What Are My Plumbing Responsibilities As A Landlord?
As a landlord you have a number of responsibilities regarding plumbing within the property. Moreover, you have responsibilities and tasks you should undertake at different times.
Who Is Responsible For What?
The government website gives a quick definition of who is responsible for what:
“The landlord is responsible for:
- clearing blocked sewers, drains and external waste pipes but not road gullies or waste pipes blocked by tenant misuse
- boilers and hot water cylinders
- pipe work, radiators, fittings and valves
The tenant is responsible for:
- stoppers and chains for baths, sinks and basins
- replacement of wash basins, toilet bowls and toilet seats (except where damaged or discoloured through wear and tear or by faulty installation)
- replacement of baths, sinks and drainers (except where damaged or discoloured through wear and tear or by faulty installation)”
However, with so much going on in terms of plumbing and pipework within a property, let’s look at this in more depth.
Legally, a landlord must provide tenants with clean running water and sanitation, including pipework and drainage. So, all properties must include at least a working toilet, a shower or bathroom and at least one sink for washing up.
Sinks, Baths & Toilets
The Landlord and Tenant Act 1985 requires landlords to maintain drainage pipes and other pipes and is therefore responsible for repairs to sinks, baths and toilets. BUT the tenant becomes responsible for the repair if they caused the blockage or damage to the pipes, sink, toilet, shower or bath. However, if the damage to any of these is caused by general wear and tear, then the responsibility remains with the landlord.
Pipes & Drains
Any leaks in internal pipework are usually caused by cracks or a loose connection. In these cases, the responsibility lies with the landlord. External pipes are either the responsibility of the landlord or the water board. You should familiarise yourself with what is yours and the water boards responsibility for your property.
The landlord is responsible for clearing sewers, drains and external waste pipes, but not if they have been blocked by tenant misuse.
Boilers & Radiators
As a landlord, you are legally responsible for having the boiler (and any other gas appliance in your property) serviced annually by a Gas Safe engineer. The engineer will then provide you with a Gas Safety Certificate for you property.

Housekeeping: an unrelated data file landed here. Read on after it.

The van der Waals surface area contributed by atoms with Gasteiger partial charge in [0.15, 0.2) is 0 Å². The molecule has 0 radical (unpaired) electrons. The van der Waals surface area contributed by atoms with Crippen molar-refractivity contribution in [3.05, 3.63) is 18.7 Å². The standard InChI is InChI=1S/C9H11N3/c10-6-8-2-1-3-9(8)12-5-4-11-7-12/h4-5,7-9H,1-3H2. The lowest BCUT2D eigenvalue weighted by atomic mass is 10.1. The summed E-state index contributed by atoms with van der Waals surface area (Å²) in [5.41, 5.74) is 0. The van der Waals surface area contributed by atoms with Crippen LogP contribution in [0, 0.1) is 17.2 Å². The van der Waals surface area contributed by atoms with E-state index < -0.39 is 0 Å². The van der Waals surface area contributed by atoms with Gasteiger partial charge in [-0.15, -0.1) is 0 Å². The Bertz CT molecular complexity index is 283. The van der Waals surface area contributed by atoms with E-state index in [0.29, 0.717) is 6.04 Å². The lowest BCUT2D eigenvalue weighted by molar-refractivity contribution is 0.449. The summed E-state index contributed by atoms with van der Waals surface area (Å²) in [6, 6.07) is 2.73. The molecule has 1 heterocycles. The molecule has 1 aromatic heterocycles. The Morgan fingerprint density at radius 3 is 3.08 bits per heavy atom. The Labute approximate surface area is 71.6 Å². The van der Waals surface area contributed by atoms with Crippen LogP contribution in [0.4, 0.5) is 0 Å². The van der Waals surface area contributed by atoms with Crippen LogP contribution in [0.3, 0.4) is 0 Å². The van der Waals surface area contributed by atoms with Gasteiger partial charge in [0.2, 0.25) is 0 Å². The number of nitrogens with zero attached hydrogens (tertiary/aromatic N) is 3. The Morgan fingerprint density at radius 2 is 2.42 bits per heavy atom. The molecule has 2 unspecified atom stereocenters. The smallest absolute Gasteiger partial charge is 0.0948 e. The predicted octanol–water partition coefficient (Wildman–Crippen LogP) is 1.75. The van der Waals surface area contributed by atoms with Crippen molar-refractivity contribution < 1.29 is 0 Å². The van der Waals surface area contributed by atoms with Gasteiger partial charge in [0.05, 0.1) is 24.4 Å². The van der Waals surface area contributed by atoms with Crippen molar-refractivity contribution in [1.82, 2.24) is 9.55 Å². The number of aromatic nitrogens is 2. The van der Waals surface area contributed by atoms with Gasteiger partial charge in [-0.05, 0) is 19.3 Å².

You are also responsible for radiators, pipework, fittings and valves. Again, however, if the damage is caused directly by the tenant, then responsibility for the repair falls with them.
The Timing of Repairs
Once a tenant reports a fault to you, it is your responsibility to provide them with a reasonable timeframe within which the repair will be made. What constitutes a reasonable timeframe depends on the severity and urgency of the issue. Any issue that makes the property unsafe or uninhabitable is classed as urgent and should be dealt with within 24 hours. Examples of these are ceiling leaks, flooding, burst water mains, blocked toilets.
Other, non-urgent repairs should be dealt with within 14 days and responsibility for these will depend on the cause of the problem and what the rental agreement says about repairs of such faults.
Before The Tenant Moves In
Prior to a new tenant moving in, you should ensure that all plumbing issues within the property are addressed to ensure that the property is in a safe and liveable condition. Here’s a pre-tenancy plumbing checklist for you to use:
- Pipes – Check for corrosion on metal pipes
- Drains – Remove any obstructions from the gutters and drains. A pre-tenancy drain clean and inspection will provide peace of mind.
- Taps – Check for any drips or leaks
- Sinks – Make sure water is draining properly
- Baths/showers – Replace the seals if necessary and look for signs of damp
- Boilers and hot water cylinders – Check that everything is working as it should be. Don’t forget your annual service
- Radiators, fittings and valves – Make sure the radiators are working properly. Bleed if required
- Accessibility – If one or more of your tenants is disabled or has mobility issues, you may be required to make reasonable adjustments such as the installation of bathroom handrails
When The Tenant Moves In
You’ll know this from owning your own house, but you should ensure that your tenant knows where the mains water turns on and off and the location of any stopcocks in the property, as well as the location of the gas meter and how to turn off the mains gas supply at the property.
At this point you shall also ensure that it is clear on their contract what will and will not be your/their responsibility. You should also explain specific things that will be their responsibility to correct throughout the tenancy, and point out the potential issues, such as not putting food down the sink.
So there you have it, our guide to your responsibility as a landlord when it comes to plumbing and heating. If you need an experienced and reliable plumber and gas engineer who works with a number of landlords across Sheffield and Chesterfield, then get in touch today on 07917 776549.